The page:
The Sawyer Free Library staff has complied a Best Books of 2012 list for those inveterate readers who enjoy the organization these lists can bring to the task of wading through masses of titles published each year.
The staff said this “unofficial” list is of the year’s most popular titles.
“Admittedly, this list is incomplete as 2012 was a great publishing year. But it does include just a few of what many consider the ‘must-reads’ of 2012 and some of the library’s most popular check-outs,” the staff said.
The list covers five categories, including a short summary of each book as well as its availability for check out from the North of Boston Library Exchange.
“The Round House,” by Louise Erdrich. This book won 2012’s National Book Award for fiction. It combines a crime novel with a coming-of-age saga. Availability: 96 holds on 46 copies.
“Canada,” by Richard Ford. Money woes and magical thinking are the dominant notes in Canada, an epic of family dissolution. Set in 1960 in Montana and Saskatchewan, the story is narrated by 15-year-old Dell Parsons, whose parents hatch the idea of robbing a bank to pay bills. Availability: 11 holds on 33 copies.
“The Unlikely Pilgrimage of Harold Fry” by Rachel Joyce. Harold Fry is convinced that he must deliver a letter to an old love in order to save her, meeting various characters along the way and reminiscing about his past as he tries to find peace and acceptance. Availability: 6 of 17 copies available.
“Beautiful Ruins” by Jess Walter. A novel about an almost-love affair that begins on the Italian coast in 1962, and is rekindled in Hollywood 50 years later. Availability: 3 holds on 27 copies.
“Defending Jacob” by William Landay. A suspenseful, character-driven mystery about an embattled family in crisis. Availability: 8 holds on 82 copies.
“Gone Girl” by Gillian Flynn. NPR called this “the thriller of the year.” “Gone Girl”’s toxic mix of sharp-edged wit with deliciously chilling prose creates a nerve-fraying thriller that confounds you at every turn. Availability: 419 holds on 144 copies.
“Eleventh Hour” by James Patterson. Investigating the murder of a millionaire who was killed with a weapon linked to the deaths of four San Francisco criminals, pregnant detective Lindsay Boxer is horrified to realize that the killer could be among her closest friends. Availability: 36 of 79 copies available.
“Bring Up the Bodies” by Hilary Mantel Bring. This won the author her second Man Booker prize. This sequel to “Wolf Hall” continues Mantel’s fascinating depiction of Tudor history, Cromwell and the court of Henry VIII. Availability: 7 of 34 copies available.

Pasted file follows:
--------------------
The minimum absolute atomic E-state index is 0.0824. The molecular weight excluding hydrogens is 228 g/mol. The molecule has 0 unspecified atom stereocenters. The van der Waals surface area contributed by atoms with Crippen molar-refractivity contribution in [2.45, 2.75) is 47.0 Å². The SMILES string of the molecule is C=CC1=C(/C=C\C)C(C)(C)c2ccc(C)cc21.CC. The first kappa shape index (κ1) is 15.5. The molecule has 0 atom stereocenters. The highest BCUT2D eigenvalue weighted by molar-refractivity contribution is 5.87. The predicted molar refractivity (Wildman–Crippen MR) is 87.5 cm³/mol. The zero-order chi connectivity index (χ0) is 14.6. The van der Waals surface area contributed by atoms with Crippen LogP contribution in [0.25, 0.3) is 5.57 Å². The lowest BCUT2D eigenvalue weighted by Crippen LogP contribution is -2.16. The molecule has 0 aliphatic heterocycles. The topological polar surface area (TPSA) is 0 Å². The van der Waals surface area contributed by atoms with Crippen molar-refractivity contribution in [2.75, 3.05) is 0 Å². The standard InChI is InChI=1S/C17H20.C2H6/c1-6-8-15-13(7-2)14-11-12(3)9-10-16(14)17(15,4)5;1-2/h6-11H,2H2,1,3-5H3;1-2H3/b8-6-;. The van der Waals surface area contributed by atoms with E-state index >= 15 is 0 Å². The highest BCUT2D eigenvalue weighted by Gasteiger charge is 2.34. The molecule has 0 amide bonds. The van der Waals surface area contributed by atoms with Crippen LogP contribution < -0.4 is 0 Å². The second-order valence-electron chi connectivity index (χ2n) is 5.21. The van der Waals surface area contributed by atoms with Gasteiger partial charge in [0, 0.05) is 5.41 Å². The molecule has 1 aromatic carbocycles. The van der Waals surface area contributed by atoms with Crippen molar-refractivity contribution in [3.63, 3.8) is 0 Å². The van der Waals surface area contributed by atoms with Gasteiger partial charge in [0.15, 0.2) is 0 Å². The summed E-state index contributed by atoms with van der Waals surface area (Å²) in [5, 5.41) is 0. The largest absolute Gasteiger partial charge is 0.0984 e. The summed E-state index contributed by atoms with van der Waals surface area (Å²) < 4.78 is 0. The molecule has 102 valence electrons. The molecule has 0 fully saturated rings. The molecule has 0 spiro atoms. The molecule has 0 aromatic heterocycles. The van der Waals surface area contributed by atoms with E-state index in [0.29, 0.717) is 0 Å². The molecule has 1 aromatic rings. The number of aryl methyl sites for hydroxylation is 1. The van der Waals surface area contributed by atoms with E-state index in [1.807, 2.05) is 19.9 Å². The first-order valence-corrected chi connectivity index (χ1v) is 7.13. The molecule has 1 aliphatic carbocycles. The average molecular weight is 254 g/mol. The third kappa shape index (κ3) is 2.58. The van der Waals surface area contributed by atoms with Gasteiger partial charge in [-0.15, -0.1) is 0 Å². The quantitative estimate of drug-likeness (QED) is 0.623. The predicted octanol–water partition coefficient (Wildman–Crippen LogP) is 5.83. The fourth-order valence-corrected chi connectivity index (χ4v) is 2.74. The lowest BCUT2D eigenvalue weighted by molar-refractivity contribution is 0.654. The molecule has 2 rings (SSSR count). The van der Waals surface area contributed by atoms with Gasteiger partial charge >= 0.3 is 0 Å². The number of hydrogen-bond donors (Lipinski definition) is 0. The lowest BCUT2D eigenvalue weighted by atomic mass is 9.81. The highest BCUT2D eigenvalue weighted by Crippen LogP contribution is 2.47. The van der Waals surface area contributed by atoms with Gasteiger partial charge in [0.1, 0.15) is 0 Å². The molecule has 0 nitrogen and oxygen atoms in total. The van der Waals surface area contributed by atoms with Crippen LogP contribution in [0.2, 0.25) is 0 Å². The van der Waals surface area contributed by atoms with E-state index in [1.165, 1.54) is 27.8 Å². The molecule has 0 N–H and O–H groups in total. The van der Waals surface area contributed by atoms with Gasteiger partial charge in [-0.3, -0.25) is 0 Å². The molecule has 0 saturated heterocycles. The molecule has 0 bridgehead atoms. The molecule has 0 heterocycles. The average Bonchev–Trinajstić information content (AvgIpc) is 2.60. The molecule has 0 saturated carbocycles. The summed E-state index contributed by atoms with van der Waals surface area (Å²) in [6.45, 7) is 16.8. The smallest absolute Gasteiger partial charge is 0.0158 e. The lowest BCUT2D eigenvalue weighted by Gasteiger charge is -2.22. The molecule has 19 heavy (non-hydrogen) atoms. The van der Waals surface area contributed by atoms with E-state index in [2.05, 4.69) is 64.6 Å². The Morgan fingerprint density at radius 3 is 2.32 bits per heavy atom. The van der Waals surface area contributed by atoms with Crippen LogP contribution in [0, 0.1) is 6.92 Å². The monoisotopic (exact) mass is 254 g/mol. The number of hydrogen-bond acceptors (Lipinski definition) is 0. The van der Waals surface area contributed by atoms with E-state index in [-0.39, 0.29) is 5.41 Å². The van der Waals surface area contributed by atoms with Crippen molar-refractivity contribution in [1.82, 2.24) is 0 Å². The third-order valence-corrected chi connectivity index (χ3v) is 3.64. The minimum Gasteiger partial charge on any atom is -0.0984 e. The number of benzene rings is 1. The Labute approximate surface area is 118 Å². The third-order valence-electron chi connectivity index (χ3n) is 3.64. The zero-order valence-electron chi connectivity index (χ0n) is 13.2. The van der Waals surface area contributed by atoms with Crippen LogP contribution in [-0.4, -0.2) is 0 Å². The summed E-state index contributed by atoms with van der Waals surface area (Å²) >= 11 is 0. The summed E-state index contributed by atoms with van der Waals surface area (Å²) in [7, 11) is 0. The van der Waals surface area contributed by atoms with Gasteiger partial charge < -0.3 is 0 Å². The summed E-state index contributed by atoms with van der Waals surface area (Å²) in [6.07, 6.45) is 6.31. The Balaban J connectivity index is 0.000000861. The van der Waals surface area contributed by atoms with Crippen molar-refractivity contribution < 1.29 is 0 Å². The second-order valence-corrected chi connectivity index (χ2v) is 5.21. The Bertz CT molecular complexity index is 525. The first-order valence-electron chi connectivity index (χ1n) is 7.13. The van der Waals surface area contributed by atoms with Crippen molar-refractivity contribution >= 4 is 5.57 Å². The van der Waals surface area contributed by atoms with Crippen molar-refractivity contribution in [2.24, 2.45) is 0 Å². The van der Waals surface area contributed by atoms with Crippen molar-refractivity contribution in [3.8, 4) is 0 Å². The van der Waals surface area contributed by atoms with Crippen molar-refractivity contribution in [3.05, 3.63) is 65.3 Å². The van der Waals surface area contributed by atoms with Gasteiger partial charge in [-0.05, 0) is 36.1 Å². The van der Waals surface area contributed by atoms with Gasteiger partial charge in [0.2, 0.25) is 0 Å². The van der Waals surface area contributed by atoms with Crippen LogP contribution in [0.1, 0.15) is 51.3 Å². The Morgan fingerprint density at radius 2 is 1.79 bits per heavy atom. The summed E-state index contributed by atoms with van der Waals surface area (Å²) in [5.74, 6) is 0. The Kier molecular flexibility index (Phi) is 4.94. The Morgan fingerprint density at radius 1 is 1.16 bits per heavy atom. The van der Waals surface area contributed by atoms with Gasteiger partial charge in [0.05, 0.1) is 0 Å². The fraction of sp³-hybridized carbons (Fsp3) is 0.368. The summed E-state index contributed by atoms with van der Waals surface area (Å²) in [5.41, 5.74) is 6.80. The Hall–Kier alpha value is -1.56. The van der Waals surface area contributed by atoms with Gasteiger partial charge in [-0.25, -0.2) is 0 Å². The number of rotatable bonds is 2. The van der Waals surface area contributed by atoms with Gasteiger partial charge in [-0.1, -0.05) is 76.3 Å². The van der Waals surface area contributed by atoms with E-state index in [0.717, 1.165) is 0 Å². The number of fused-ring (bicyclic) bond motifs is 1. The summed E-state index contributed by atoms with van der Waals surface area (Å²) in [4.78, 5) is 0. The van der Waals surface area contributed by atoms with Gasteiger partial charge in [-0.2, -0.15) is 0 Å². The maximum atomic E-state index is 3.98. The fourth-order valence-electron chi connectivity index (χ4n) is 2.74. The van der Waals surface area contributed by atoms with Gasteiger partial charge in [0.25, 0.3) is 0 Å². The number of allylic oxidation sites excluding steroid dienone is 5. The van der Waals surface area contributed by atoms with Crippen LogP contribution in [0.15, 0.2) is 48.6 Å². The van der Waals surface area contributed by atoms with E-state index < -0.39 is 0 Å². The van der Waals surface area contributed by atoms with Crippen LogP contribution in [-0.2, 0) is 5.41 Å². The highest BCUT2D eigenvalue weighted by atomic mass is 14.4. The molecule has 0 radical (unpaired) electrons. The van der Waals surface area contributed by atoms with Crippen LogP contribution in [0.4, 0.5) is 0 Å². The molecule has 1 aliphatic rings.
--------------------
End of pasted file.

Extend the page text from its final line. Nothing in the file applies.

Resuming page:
“People Who Eat Darkness: The True Story of a Young Woman Who Vanished from the Streets of Tokyo” by Richard Lloyd Parry. This chilling and multilayered account of the murder of Lucie Blackman sheds light on the tragedy of a family, a sexual predator, and Japanese society. Availability: 5 of 12 copies available.
“Dearie: the Remarkable Life of Julia Child” by Bob Spitz. If Julia Child didn’t exist, not even the most imaginative novelist could have invented her. America’s most famous culinary celebrity started her career working for the Office of Strategic Services (the spy agency before the advent of the CIA) during World War II, before discovering that her true passion was French cuisine. Availability: 9 of 25 copies available.
“Barack Obama: The Story” by David Maraniss. Based on hundreds of interviews and documents, this book chronicles the forces that shaped the first black president of the United States and explains why he thinks and acts as he does. Availability: 17 of 24 copies available.
“Thomas Jefferson” by Jon Meacham. The Pulitzer Prize-winning journalist celebrates Jefferson’s skills as a practical politician. Availability: 21 holds on 18 copies.
“Behind the Beautiful Forevers: Life, death and hope in a Mumbai undercity” by Katherine Boo. Based on three years of “embedded reporting” in the slum settlement of Annawadi adjacent to the Mumbai airport and its nearby luxury hotels, Boo’s book takes readers deep into the subsistence-level lives of residents such as teenager Abdul, a peddler of recycled plastic; and Manju, a dreamy young woman bent on becoming the settlement’s first college graduate. Availability: 9 holds on 33 copies available.
“Iron Curtain” by Anne Applebaum. A decade ago, Applebaum wrote a magisterial history of the Soviet prison-camp system. Now she shows how the Soviet Union imposed its totalitarian will upon Eastern European nations ravaged by World War II Availability: 4 holds on 19 copies.
“The Barbarous Years: The Peopling of British North America; the Conflict of Civilizations, 1600-1675” by Bernard Bailyn. From an acclaimed historian of early America, a compelling account of the first great transit of people from Britain, Europe, and Africa to the British colonies of North America and their involvements with each other and the indigenous peoples of the eastern seaboard.